EU Alternative Fuel Infrastructure Regulation Proposal (AFIR)
The European Union is now finalizing the regulation on the deployment of alternative fuel infrastructure which will support all modes of transport in Europe.
AFIR proposal is expected to play a crucial role in driving the growth of the alternative fuel vehicle market
The European Union is currently working on the revision of its climate, energy, and transport-related legislation under the ‘Fit for 55’ package to align current laws with the 2050 objective of achieving climate neutrality and 2030 goal to reduce carbon emissions by 55% compared to 1990 levels.
The Commission has presented the proposal for a Regulation on the Deployment of Alternative Fuel Infrastructure on July 14, 2021 (AFIR) which will repeal Directive 2014/94/EU (AFID). The proposal outlines plans for the deployment of alternative fuel infrastructure to support all modes of transport and includes binding targets for infrastructure deployment. While the proposal addresses many different sectors, it identifies the electrification of transport as key instrument in decarbonization. It also tackles interoperability and improves user friendliness.
The proposed legislation sets mandatory national targets for recharging infrastructure rollout at the member state level and hydrogen refueling infrastructure for road transport.
The new Regulation will ensure direct implementation of a minimum charger-to-vehicle ratio for EU countries. Fleet-based targets will ensure infrastructure growth goes hand in hand with EV uptake, whereas distance-based targets will reassure users across the continent that the infrastructure to support them is sufficient. The change of the regulatory instrument is expected to play a crucial role in fostering growth and development of the alternative fuel vehicle market. This will also drive innovation in the years to come. The European Commission expressed its objective to reach 1.5 million recharging points by 2025 and 3.5 million by 2030. It is expected that the final regulation will also include mandates for higher power output.
The legislation does not provide funding. Nonetheless, most member states, cities and regions and the EU itself are providing incentives and grants to accelerate the adoption of EVs across the continent. Most notably, the Connecting Europe Facility Transport program is aimed at transport infrastructure specifically. Member states are also leveraging funding from more flexible EU programs like Recovery and Resilience Fund and InvestEU to build charging infrastructure for meeting the targets outlined in the AFIR. More information on national incentives is available under Additional Resources.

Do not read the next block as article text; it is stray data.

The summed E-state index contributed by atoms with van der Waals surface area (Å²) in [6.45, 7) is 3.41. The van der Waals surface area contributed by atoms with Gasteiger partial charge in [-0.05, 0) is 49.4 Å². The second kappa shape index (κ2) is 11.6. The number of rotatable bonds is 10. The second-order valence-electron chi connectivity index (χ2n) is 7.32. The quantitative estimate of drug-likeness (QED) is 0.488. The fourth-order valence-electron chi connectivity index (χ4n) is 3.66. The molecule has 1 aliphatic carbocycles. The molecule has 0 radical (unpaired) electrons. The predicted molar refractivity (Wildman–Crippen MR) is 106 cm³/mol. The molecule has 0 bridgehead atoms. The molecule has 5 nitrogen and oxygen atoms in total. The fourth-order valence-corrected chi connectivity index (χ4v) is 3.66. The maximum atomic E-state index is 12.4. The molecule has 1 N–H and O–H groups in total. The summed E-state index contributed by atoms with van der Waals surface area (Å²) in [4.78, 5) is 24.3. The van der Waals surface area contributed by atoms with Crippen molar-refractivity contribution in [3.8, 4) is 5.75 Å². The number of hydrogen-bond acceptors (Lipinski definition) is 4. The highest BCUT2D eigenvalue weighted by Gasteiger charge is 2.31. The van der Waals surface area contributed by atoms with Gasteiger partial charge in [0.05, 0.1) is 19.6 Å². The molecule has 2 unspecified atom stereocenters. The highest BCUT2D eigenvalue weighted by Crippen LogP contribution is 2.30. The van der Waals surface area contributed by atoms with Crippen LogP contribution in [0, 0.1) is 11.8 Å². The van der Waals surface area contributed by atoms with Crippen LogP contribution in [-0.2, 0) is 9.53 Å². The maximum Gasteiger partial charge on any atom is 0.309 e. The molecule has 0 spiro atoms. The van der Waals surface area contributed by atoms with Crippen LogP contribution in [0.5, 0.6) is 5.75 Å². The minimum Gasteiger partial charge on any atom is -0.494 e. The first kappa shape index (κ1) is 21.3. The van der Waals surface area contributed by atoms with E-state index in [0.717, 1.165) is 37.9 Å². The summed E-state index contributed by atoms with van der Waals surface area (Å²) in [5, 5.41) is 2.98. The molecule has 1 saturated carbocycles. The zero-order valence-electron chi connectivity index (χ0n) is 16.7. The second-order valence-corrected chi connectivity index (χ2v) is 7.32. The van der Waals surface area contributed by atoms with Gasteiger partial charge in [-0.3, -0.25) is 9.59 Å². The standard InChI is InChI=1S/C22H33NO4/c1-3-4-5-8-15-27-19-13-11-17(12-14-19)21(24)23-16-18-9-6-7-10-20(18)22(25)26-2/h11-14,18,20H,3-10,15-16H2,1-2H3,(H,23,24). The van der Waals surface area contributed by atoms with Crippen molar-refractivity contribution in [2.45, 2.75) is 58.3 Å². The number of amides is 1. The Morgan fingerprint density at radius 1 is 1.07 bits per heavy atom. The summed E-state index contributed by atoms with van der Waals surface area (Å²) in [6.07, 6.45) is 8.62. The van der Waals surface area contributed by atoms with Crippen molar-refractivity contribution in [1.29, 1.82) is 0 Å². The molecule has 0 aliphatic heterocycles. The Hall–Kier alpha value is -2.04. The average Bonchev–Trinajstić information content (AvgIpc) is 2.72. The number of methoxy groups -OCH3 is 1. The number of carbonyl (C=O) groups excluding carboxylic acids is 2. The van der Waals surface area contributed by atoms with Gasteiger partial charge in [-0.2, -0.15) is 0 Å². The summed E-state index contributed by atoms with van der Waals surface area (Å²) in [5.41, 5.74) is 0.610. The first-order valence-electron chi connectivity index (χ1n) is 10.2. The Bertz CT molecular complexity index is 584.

The EU faces the following interlinked problem: on the one hand, vehicle uptake will be constrained until charging infrastructure is available, while on the other, investments in infrastructure require more certainty of vehicle uptake levels. As it currently stands, the lack of provisions for minimum coverage may slow down the opportunity to significantly boost charging infrastructure across the entire continent. Overcoming these obstacles in the forthcoming negotiations before final adoption of the Regulation will shape the extent of future opportunities for U.S. businesses in the development of next-generation vehicles, including the supply chain and supporting projected increasing volumes through servicing and the aftermarket. In addition, the charging infrastructure rollout itself provides opportunities for companies that can supply charging technology, support build outs of new grid and transmission requirements, software providers, and energy companies.
The proposed legislation includes specific prescriptive payment methods for ad-hoc charging for EV charging stations, in particular requirements for credit card readers. It also requires price transparency and comparability.
The Regulation would also impact legal requirements for existing charging infrastructure in the EU, unless specific transition period or exemptions granted by the legislative text. EU Regulations enter into force 20 days following their publication in the Official Journal of the European Union and are directly applicable in member states.
The proposal does not include harmonized requirements across Europe about the planning, permitting and procuring of charging infrastructure. The complexity of the approval process and the time it takes to obtain the necessary permits can vary considerably by member state and region.
In terms of the legislative process, the proposed Regulation will be voted in the European Parliament in October 2022 and then go into the Trilogue negotiations (the European Commission, the European Council and the European Parliament) in fall-winter 2022. Final adoption is expected to take place early 2023.
For more information contact the U.S. EU Commercial Service.
Proposal on alternative fuels infrastructure
Fit for 55 package: Council adopts its position on three texts relating to the transport sector, press release, 2 June 2022
EV charging infrastructure incentives in Europe 2022
AVERE reaction paper to the proposal for a new Alternative Fuels Infrastructure Regulation (AFIR)